Thanks.

Regards
Pat
Peter T. Daniels
2018-05-07 19:08:31 UTC
Permalink
Post by Pat
Post by Anton Shepelev
Here's what I found for you on the dusty shelves of
https://freeshell.de/~antonius/file_host/Gucker-EssentialEnglishGrammar.pdf
[ this link will no last long ]
Thank you very much. That's very kind of you.
I downloaded it at once. Philip Gucker's words
at the beginning are very promising.
However, it's a book for English-speakers who need to know the basic terminology
so that they can pass a junior high school or high school exam. And it's
resolutely mired in the past. No one who has seriously investigated the English
language believes any more that there are exactly four kinds of sentences --
declarative interrogative imperative exclamatory -- or that every sentence must
have a subject and a predicate (just a couple of gems from the first few pages).
The sort of thing decried by David Crystal in his new book *Making Sense: The
Glamourous Story of English Grammar*. At best, it might provide guidance for
writing school essays, but not for conversational English.

For that matter, Crystal's book might be just right for you. He introduced
grammatical terminology in three ways: by recounting how his daughter acquired
each feature during her first four years or so; by giving a brief history of
the use of the word by English grammarians; and by exemplifying it in modern
examples.
Pat
2018-05-07 20:04:14 UTC
Permalink
Post by Peter T. Daniels
Post by Anton Shepelev
Here's what I found for you on the dusty shelves of
https://freeshell.de/~antonius/file_host/Gucker-EssentialEnglishGrammar.pdf
However, it's a book for English-speakers who need to know the basic
terminology so that they can pass a junior high school or high school
exam.
[...]
I see that you have read a lot of books on English language.
So could you write what book would be the best for me to learn
English, please?

Regards
Pat
Peter T. Daniels
2018-05-07 20:12:28 UTC
Permalink
Post by Pat
Post by Peter T. Daniels
Post by Anton Shepelev
Here's what I found for you on the dusty shelves of
https://freeshell.de/~antonius/file_host/Gucker-EssentialEnglishGrammar.pdf
However, it's a book for English-speakers who need to know the basic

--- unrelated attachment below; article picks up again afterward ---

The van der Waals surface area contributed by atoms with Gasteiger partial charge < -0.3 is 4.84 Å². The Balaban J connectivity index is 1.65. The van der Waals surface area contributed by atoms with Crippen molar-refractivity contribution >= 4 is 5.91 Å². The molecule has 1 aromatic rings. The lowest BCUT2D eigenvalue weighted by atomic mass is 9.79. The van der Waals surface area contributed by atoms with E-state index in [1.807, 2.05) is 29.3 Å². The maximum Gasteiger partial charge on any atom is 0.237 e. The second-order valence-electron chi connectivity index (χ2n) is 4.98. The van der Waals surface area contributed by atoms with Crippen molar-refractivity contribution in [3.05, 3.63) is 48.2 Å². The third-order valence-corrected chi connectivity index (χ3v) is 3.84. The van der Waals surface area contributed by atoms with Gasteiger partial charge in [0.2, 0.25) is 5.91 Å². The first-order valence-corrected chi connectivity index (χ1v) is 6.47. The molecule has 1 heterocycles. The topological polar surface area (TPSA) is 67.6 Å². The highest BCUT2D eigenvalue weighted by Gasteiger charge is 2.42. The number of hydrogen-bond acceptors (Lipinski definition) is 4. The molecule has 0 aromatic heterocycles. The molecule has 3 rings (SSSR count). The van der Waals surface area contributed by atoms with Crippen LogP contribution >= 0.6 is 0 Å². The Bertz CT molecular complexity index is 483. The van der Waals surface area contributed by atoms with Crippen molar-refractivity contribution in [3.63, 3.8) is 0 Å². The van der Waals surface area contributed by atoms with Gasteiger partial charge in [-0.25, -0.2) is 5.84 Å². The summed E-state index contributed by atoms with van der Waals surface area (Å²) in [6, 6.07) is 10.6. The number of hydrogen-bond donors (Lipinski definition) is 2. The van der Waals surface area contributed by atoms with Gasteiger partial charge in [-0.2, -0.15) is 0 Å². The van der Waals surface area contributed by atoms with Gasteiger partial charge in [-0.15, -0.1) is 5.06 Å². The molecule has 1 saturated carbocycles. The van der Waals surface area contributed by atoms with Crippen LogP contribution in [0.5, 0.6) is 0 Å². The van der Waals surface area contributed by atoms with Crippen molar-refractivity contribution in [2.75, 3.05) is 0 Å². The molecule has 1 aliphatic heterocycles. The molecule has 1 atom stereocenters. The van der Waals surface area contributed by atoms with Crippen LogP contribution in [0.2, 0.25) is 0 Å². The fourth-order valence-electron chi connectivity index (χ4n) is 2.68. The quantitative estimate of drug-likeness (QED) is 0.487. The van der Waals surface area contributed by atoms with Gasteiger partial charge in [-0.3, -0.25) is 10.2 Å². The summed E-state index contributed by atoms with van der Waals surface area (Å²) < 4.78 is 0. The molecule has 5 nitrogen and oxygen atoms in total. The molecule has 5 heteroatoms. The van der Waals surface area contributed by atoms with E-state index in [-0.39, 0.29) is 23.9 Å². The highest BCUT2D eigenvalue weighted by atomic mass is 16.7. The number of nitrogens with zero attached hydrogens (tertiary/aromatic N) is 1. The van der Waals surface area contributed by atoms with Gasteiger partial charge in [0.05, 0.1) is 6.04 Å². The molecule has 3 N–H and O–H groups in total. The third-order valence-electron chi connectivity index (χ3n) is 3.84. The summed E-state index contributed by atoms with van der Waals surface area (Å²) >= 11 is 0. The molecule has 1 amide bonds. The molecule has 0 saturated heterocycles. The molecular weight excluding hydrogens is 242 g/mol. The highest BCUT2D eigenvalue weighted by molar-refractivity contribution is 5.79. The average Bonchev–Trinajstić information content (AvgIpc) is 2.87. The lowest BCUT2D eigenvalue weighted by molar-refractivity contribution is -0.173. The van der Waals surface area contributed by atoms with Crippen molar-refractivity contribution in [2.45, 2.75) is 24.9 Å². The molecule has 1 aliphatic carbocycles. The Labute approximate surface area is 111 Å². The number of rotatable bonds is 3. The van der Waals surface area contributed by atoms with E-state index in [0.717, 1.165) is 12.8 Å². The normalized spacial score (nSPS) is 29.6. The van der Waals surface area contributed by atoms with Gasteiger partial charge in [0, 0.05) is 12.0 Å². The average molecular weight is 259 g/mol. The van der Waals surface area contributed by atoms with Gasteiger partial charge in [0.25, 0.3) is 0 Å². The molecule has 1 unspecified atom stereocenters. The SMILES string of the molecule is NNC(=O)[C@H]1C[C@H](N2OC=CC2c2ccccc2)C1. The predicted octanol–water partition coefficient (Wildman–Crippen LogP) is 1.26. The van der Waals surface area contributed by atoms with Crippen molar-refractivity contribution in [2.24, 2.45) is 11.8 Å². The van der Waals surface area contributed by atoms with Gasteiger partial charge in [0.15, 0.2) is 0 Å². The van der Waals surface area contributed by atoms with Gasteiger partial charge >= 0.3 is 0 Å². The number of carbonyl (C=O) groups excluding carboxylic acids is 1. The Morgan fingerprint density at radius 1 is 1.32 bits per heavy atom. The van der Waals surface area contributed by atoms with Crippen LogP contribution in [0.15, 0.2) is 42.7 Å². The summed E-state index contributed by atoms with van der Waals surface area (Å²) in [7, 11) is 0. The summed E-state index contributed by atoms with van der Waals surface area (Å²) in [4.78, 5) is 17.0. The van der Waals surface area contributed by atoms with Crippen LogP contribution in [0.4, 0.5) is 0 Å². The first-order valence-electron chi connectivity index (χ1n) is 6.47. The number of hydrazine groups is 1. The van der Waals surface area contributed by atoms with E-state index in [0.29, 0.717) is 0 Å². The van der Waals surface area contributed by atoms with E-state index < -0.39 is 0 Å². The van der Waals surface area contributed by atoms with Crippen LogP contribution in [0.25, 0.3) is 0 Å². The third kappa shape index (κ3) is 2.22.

terminology so that they can pass a junior high school or high school
exam.
[...]
I see that you have read a lot of books on English language.
So could you write what book would be the best for me to learn
English, please?
As I said before, you have no need to "learn English." Your English is
excellent. Little or nothing in your messages suggests you have a problem
with English.

But apparently you didn't read to the bottom of my message, which included
a recommendation.
Pat
2018-05-07 20:43:56 UTC
Permalink
Post by Peter T. Daniels
As I said before, you have no need to "learn English." Your English is
excellent. Little or nothing in your messages suggests you have a problem
with English.
So why I do not understand native speakers and native speakers
do not understand me? And it is not a problem with my pronunciation,
at least not only.
Besides, telling the truth I have also problems with understanding written
English, including posts in this thread.
Post by Peter T. Daniels
But apparently you didn't read to the bottom of my message,
which included a recommendation.
You wrote: "At best, it might provide guidance for writing school essays,
but not for conversational English. "
Was it about the book by David Crystal *Making Sense: The Glamourous
Story of English Grammar* or about the book by Philip Gucker?

Regards
Pat
Peter T. Daniels
2018-05-07 20:51:43 UTC
Permalink
Post by Pat
Post by Peter T. Daniels
As I said before, you have no need to "learn English." Your English is
excellent. Little or nothing in your messages suggests you have a problem
with English.
So why I do not understand native speakers and native speakers
do not understand me? And it is not a problem with my pronunciation,
at least not only.
Besides, telling the truth I have also problems with understanding written
English, including posts in this thread.
Post by Peter T. Daniels
But apparently you didn't read to the bottom of my message,
which included a recommendation.
You wrote: "At best, it might provide guidance for writing school essays,
but not for conversational English. "
Was it about the book by David Crystal *Making Sense: The Glamourous
Story of English Grammar* or about the book by Philip Gucker?
That's not a problem with understanding English, but a problem with following